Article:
Shaw, born in Dublin in 1856, was essentially shy, yet created
the persona of G.B.S., the showman, controversialist, satirist,
critic, pundit, wit, intellectual buffoon and dramatist. Commentators
brought a new adjective into the English language: Shavian, a
term used to embody all his brilliant qualities.
After his arrival in London in 1876 he became an active Socialist
and a brilliant platform speaker. He wrote on many social aspects
of the day: on Commonsense about the War (1914), How
to Settle the Irish Question (1917), and The Intelligent
Woman's Guide to Socialism and Capitalism (1928). He undertook
his own education at the British Museum and consequently became
keenly interested in cultural subjects. Thus his prolific output
included music, art and theatre reviews which were collected
into several volumes: Music In London 1890-1894 (3 vols.,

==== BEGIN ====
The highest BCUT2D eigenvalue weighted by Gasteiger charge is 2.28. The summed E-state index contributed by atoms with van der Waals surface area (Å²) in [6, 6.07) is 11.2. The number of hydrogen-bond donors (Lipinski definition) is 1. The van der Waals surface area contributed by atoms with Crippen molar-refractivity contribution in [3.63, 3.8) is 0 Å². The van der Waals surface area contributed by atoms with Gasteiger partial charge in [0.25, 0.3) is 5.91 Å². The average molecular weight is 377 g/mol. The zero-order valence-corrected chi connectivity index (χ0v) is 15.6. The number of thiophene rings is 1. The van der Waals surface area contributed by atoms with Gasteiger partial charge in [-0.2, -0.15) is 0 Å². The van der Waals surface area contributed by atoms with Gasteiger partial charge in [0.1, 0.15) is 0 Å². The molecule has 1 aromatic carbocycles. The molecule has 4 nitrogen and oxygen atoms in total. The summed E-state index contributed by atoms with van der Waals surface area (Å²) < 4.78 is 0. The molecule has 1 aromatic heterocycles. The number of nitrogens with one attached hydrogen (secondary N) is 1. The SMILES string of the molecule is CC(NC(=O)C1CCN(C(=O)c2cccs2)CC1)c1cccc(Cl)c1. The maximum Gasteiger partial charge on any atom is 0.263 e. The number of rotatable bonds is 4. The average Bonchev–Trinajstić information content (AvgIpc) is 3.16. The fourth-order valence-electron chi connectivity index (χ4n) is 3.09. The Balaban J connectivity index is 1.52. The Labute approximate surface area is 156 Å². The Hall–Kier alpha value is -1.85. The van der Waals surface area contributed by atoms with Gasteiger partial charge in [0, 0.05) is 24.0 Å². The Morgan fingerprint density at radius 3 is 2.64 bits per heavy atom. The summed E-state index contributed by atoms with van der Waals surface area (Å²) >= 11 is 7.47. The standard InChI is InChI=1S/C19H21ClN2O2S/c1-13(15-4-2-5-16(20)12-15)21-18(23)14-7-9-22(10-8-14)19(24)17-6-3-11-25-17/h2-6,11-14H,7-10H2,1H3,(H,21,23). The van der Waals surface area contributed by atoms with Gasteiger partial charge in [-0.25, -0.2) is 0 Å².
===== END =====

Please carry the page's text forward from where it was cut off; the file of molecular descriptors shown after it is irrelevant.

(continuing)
1931); Pen Portraits and Reviews (1931); and Our Theatres
in the Nineties (3 vols., 1931). He wrote five novels and
some shorter fiction including The Black Girl in Search of
God and some Lesser Tales and Cashel Byron's Profession.
He conducted a strong attack on the London theatre and was
closely associated with the intellectual revival of British theatre.
His many plays fall into several categories: 'Plays Pleasant';
'Plays Unpleasant'; comedies, chronicle-plays, 'metabiological
Pentateuch' (Back to Methuselah, a series of plays) and
'political extravaganzas'. G.B.S. died in 1950.